Yasiel Puig started yesterday hitting .276 with an .835 OPS on the season. He ended yesterday hitting .309 with an .891 OPS. And in between he got on base eight times (six hits, plus two walks) in the Dodgers’ doubleheader sweep over the Twins.
Puig has been ripped apart by the media for much of the season and manager Don Mattingly benched him for showing up late to an April 4 game, but he’s hitting .325 since that benching and his overall numbers are basically identical to his overall rookie numbers. Or, put another way: Puig has again been very, very good and the Dodgers are again winning a whole lot of games with him in the lineup.
In fact: Puig has now played 129 career games, hitting .317 with a .392 on-base percentage and .526 slugging percentage. He’s started 119 of those games and the Dodgers’ record in them is 78-41, which is the equivalent of winning 106 games over the course of a full 162-game schedule. But yeah: What a huge distraction he must be.
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The Yankees’ offense finally woke up, scoring eight runs in Game 3 of the ALCS on Monday night while the pitching kept the Astros’ offense at bay. That came after scoring a total of two runs against Astros pitching in the first two games. For a recap of the Yankees’ scoring in Game 3, click here.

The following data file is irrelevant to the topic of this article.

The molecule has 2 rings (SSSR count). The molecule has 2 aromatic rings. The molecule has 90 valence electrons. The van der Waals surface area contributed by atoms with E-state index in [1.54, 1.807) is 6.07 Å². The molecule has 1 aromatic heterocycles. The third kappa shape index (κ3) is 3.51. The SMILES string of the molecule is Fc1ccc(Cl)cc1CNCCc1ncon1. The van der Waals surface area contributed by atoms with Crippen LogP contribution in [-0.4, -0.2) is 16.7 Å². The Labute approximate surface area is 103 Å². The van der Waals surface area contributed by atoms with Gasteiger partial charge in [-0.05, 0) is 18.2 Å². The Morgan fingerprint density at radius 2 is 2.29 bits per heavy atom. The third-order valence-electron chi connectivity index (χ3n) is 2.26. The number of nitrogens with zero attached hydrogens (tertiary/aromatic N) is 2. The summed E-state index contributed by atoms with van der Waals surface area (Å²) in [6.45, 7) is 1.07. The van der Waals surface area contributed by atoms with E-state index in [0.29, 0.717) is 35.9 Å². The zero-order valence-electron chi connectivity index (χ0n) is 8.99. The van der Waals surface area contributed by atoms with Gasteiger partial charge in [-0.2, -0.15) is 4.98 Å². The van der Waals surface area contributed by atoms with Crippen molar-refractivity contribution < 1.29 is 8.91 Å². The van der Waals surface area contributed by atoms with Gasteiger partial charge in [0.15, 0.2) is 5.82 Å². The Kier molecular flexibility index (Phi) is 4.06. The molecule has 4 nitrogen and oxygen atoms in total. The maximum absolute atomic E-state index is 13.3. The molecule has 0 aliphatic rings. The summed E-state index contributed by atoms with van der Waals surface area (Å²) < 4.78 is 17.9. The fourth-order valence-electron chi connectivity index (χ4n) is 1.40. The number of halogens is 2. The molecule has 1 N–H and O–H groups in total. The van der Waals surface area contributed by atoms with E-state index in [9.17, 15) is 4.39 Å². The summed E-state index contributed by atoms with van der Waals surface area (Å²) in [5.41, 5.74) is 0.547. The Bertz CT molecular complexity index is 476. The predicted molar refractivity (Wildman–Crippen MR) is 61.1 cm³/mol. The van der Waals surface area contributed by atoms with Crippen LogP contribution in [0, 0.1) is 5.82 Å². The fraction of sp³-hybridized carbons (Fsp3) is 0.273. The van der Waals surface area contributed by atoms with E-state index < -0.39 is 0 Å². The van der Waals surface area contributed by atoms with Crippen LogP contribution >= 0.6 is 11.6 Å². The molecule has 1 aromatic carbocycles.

CC Sabathia wasn’t dominant, but he executed pitches when he needed to most, preventing the Astros from capitalizing on their opportunities. Overall, he gave up three hits and four walks while striking out five on 99 pitches. He’s the first pitcher, age 37 or older, to throw six shutout innings in the postseason since Pedro Martinez for the Phillies against the Dodgers in Game 2 of the 2009 NLCS. Monday’s start also marked Sabathia’s first career scoreless outing in the postseason — it was his 22nd postseason appearance.
Astros starter Charlie Morton couldn’t escape the fourth inning, when he allowed a run and loaded the bases before departing. Will Harris allowed all three inherited runners to score on Aaron Judge‘s three-run home run to left field. Morton was ultimately charged with seven runs on six hits, two walks, and a hit batsman with three strikeouts in 3 2/3 innings.
The Yankees’ bullpen held the fort after the sixth. Adam Warren worked a scoreless seventh. Warren returned in the eighth and retired the side in order, despite yielding a pair of well-struck balls to deep center field.
In the ninth, Dellin Betances walked both hitters he faced to start the frame. Unsurprisingly, manager Joe Girardi had a short leash and brought in Tommy Kahnle. Kahnle gave up a single to Cameron Maybin then struck out George Springer, but walked Alex Bregman to force in a run. Kahnle got Jose Altuve to ground into a 4-3 double play to end the game in an 8-1 victory, giving the Yankees their first win of the series.
The ALCS continues on Tuesday at 5 PM ET. The Astros will start Lance McCullers and the Yankees will send Sonny Gray to the hill.